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Page 427 Technical collection methods are categorized broadly as image intelligence (IMINT; e.g., overhead photographs) and SIGINT. IMINT is collected from aircraft, such as the U-2 and the SR-71 Blackbird, and satellites. The NSA is the lead agency for SIGINT, the monitoring of electronic signals. These include intercepted radio, microwave, satellite, and telephone communications; telemetry, such as data streams transmitted during ballistic missile tests; and radar emissions. Some signals are intercepted through the antenna arrays of ground stations around the world, which monitor broadcast, satellite-linked, and other radio communications. Space-based SIGINT collection comes from a variety of satellites. Historically, technical collection means have been critical in the verification of arms control agreements, through monitoring of missile tests, radiation and seismic detection, and direct observation of nuclear production facilities and weapons sites.10 Nontechnical intelligence collection can be open or covert. Although there is substantial debate over the extent to which the intelligence community (particularly the CIA) has made effective use of open-source intelligence,11 it is widely recognized that a great deal of relevant information about foreign political, economic, military, and other issues is publicly available. Other potential open sources of material for intelligence analysis include foreign broadcasts and newspapers; academic, scientific, and trade journals; books; scientific conference reports; diplomatic contacts (e.g., foreign attachés); and debriefings of U.S. scientists and businesspeople who attend international meetings.12 Clandestine nontechnical intelligence collection is the concern of human intelligence, or HUMINT. Case officers, usually operating under cover as U.S. officials in foreign posts, are the backbone of this effort. Through their political, economic, and social contacts, case officers recruit local agents to provide information unavailable through technical means. Placement of agents under nonofficial "deep" cover may facilitate entry into particularly difficult to penetrate organizations such as drug cartels; however, deep cover involves potentially greater risk to the agent.13 10 J.A. Adam, G. Zorpette, S.M. Meyer, and J. Horgan, "Peacekeeping by Technical Means: Special Report/Verification," IEEE Spectrum, Volume 23(July), 1986, pp. 42-80. 11 R.D. Steele, "A Critical Evaluation of U.S. National Intelligence Capabilities," International Journal of Intelligence and Counterintelligence, Volume 6(2), 1993, pp. 173-193. 12 R. Godson (ed.), Intelligence Requirements for the 1990s: Collection, Analysis, Counterintelligence, and Covert Action, Lexington Books, Lexington, Mass., 1989. 13 Godson, Intelligence Requirements for the 1990s, 1989.

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Page 428 F.2.3 Processing The information collected by intelligence assets—particularly, technical means—must be converted to a usable form before it can be analyzed. Encrypted communications have to be decrypted for maximum utility (although full decryption may not be necessary for traffic analysis, which itself provides some useful information); language experts translate SIGINT into English; IMINT is processed electronically to assist in interpretation of imagery. F.2.4 Analysis As noted earlier, all-source analysis is the basis of the intelligence production effort. All-source analysis converts collected information from multiple sources into finished intelligence products that are useful to intelligence consumers. At the simplest level, clearly, extensive editing and prioritizing are necessary to reduce and simplify the voluminous stream of collected data. The practice of analysis, however, involves more than editing. In the traditional view of the intelligence community, all-source analysis is both science and art. It includes integration and evaluation of all available data, finding patterns among fragmentary or contradictory sources, and drawing inferences from incomplete evidence. Whereas all-source analysis can add significant value to raw information, it is subject to potential pitfalls that can lead to major errors. These include, for example, a lack of awareness of other cultures, leading to "mirror imaging"—the assumption that foreign policy makers will behave as Americans would. Overreliance on clandestine or technical sources, simply because they are uniquely available to intelligence analysts, is another risk.14 Analysts, who are typically regional or subject matter specialists, prepare a variety of products for intelligence consumers. These include, among others, (1) current intelligence on political and other events; (2) encyclopedic intelligence—compilations of data for future use, such as maps or economic statistics; and (3) estimative intelligence—predictions of trends and events, with a focus on potential threats to U.S. security. The traditional view of analysis, developed in the CIA's early history and incorporated into its training for many years, held that analysis should be conducted at arm's length from intelligence consumers. This distance would enable analysts to avoid being biased by domestic political concerns.15More recently, a competing view has emerged within the intelli- 14 Victor Marchetti and John D. Marks, The CIA and the Cult of Intelligence, Alfred A. Knopf, New York, 1974. 15 Godson, Intelligence Requirements for the 1990s, 1989.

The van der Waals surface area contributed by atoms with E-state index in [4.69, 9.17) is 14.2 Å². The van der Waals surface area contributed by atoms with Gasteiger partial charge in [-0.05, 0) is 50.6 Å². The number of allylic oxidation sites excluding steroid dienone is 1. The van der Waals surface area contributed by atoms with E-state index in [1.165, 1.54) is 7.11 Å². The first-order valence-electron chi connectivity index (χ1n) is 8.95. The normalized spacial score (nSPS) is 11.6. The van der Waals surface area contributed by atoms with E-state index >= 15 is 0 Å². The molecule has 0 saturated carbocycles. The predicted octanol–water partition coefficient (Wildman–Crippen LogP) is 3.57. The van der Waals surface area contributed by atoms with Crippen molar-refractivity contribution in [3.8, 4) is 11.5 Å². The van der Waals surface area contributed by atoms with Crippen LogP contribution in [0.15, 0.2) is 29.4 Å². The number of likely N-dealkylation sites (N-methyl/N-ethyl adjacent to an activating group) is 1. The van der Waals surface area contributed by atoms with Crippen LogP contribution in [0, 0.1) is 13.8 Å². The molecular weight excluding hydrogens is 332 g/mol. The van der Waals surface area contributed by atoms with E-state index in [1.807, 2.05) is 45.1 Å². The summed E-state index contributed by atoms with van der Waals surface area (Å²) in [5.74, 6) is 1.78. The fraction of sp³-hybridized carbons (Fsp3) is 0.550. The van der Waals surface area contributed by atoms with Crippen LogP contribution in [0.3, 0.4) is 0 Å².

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Page 429 gence community that analysts should actively seek to meet the specific needs of policy makers, for example, by identifying opportunities for proactive measures that advance U.S. policies. F.2.5 Dissemination The final step of the cycle is dissemination of the finished product to consumers. Finished intelligence prepared under the DCI's direction is hand-carried daily to the President and key national security advisers. Other selected intelligence products, such as classified papers and encrypted electronic documents, are distributed to national security planners and policy makers on the basis of their need to know, as determined, in most cases, by the intelligence community. Broader, longer-range products prepared under the National Intelligence Council's direction are disseminated as National Intelligence Estimates. As these dissemination efforts lead to new requirements for information, the intelligence cycle begins again.